Free Societies

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The term free society is used frequently by libertarian and Objectivist theorists to denote a society in which their ideal political, legal, and economic aims are in effect.[1][2] In a theoretical free society, all individuals act voluntarily, having the freedom to obtain the power and resources to fulfill their own potential. Adlai Stevenson defined free societies as a society in which individuals find it “safe to be unpopular”.[3] This can be elaborated in terms of freedom of speech – if people have a right to express their views without fear of arrest, imprisonment, or physical harm.  In a free society, individuals would organize in voluntary associations, including free market and communal societies. In a free society, individuals would gain more prosperity due to the lack of restrictions on trade and wealth creation.

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The United Societies is a complex and interrelated set of ideas, values, and institutions that provide for long-term human progress, and social peace.  At the societies human and economic progress is driven by innovation , and societal resources are conserved and applied to their highest-valued use.  Altogether, these features of a free benevolent society result in the most beneficial form of social organization. Societies and organizations that best approximate these ideals have proven throughout human history to be the most successful at enabling widespread well-being, especially for the least fortunate.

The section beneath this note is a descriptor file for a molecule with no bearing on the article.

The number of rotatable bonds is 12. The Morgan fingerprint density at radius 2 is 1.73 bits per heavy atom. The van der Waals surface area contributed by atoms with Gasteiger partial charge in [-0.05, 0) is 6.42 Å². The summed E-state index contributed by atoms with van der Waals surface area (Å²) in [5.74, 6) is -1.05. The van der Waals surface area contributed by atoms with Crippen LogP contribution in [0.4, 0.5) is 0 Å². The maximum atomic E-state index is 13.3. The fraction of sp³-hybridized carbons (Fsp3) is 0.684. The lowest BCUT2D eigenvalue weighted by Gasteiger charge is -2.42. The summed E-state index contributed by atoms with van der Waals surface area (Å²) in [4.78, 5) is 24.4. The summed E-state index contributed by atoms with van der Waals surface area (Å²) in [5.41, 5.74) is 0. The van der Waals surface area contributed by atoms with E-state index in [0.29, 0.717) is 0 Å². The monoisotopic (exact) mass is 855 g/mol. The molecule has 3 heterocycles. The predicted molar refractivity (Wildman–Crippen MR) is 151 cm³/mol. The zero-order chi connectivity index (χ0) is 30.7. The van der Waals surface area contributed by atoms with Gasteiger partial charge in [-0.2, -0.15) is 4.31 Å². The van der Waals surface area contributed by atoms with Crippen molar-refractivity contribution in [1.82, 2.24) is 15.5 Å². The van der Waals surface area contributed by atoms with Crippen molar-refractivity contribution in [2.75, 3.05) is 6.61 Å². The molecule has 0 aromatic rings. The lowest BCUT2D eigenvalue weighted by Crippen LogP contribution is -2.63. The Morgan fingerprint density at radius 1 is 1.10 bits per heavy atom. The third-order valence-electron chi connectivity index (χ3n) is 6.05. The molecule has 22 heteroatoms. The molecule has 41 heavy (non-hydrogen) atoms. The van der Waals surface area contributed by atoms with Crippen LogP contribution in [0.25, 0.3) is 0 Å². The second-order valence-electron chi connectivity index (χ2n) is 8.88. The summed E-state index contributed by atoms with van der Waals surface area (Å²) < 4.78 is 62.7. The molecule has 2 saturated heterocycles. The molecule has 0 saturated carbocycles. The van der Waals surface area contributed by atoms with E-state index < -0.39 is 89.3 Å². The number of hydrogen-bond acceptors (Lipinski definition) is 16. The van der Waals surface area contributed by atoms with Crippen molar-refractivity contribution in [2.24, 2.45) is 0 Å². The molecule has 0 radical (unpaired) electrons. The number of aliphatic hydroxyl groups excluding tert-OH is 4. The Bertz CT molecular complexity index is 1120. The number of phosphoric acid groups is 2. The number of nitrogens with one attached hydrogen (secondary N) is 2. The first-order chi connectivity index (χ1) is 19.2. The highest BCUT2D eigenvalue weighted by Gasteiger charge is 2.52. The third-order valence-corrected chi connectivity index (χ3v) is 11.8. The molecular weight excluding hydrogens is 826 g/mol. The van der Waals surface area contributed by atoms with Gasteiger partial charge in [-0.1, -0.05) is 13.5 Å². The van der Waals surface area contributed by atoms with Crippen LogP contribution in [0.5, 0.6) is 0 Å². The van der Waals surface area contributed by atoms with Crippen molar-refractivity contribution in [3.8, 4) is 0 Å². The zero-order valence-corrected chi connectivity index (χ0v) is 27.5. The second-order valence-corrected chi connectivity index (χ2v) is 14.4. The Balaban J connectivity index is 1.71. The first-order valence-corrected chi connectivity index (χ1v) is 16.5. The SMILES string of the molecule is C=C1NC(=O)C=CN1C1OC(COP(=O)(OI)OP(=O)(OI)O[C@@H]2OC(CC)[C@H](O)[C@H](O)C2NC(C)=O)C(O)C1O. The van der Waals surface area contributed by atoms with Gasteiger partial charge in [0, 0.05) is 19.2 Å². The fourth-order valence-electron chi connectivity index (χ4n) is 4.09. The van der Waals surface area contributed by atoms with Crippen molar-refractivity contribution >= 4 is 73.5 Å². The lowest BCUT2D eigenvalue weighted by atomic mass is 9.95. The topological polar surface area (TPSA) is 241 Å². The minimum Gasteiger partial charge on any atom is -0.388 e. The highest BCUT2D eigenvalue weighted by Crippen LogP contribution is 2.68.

The United Societies envisions a culture of principled entrepreneurship and a belief that people can gain fulfillment through value creation for themselves and others. This will require that our members are incentivized to show deep respect for others.  This will develop a culture which has respect for the moral dignity of every individual, no matter their station in life and The United Societies requires a culture of personal responsibility and self-control.  Toleration—in the sense of not demonizing, using, or advocating force against those with ideas, beliefs, and practices that one considers wrong, but which do not violate the person, property, or liberty of others is the chief cornerstone of the United Societies foundation.

Follow Dale K. Greene:

Founder & President of The United Societies.

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